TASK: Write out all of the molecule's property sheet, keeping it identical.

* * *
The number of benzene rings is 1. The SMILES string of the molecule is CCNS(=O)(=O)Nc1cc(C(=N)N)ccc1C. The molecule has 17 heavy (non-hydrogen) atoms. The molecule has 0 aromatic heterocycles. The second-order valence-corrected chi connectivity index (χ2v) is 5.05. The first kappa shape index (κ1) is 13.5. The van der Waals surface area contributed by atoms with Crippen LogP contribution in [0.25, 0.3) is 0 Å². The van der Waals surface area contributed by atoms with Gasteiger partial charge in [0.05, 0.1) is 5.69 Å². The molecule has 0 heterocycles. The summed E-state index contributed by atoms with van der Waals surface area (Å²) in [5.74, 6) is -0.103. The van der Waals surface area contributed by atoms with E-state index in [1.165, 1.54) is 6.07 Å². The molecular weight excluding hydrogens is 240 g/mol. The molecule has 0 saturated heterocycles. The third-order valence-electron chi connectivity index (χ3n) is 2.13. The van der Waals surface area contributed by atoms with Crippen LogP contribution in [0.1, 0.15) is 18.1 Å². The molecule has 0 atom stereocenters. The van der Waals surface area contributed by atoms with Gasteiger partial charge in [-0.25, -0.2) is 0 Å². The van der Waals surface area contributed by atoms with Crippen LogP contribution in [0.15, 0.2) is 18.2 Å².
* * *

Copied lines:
The number of benzene rings is 1. The SMILES string of the molecule is CCNS(=O)(=O)Nc1cc(C(=N)N)ccc1C. The molecule has 17 heavy (non-hydrogen) atoms. The molecule has 0 aromatic heterocycles. The second-order valence-corrected chi connectivity index (χ2v) is 5.05. The first kappa shape index (κ1) is 13.5. The van der Waals surface area contributed by atoms with Crippen LogP contribution in [0.25, 0.3) is 0 Å². The van der Waals surface area contributed by atoms with Gasteiger partial charge in [0.05, 0.1) is 5.69 Å². The molecule has 0 heterocycles. The summed E-state index contributed by atoms with van der Waals surface area (Å²) in [5.74, 6) is -0.103. The van der Waals surface area contributed by atoms with E-state index in [1.165, 1.54) is 6.07 Å². The molecular weight excluding hydrogens is 240 g/mol. The molecule has 0 saturated heterocycles. The third-order valence-electron chi connectivity index (χ3n) is 2.13. The van der Waals surface area contributed by atoms with Crippen LogP contribution in [0.1, 0.15) is 18.1 Å². The molecule has 0 atom stereocenters. The van der Waals surface area contributed by atoms with Gasteiger partial charge in [-0.25, -0.2) is 0 Å². The van der Waals surface area contributed by atoms with Crippen LogP contribution in [0.15, 0.2) is 18.2 Å².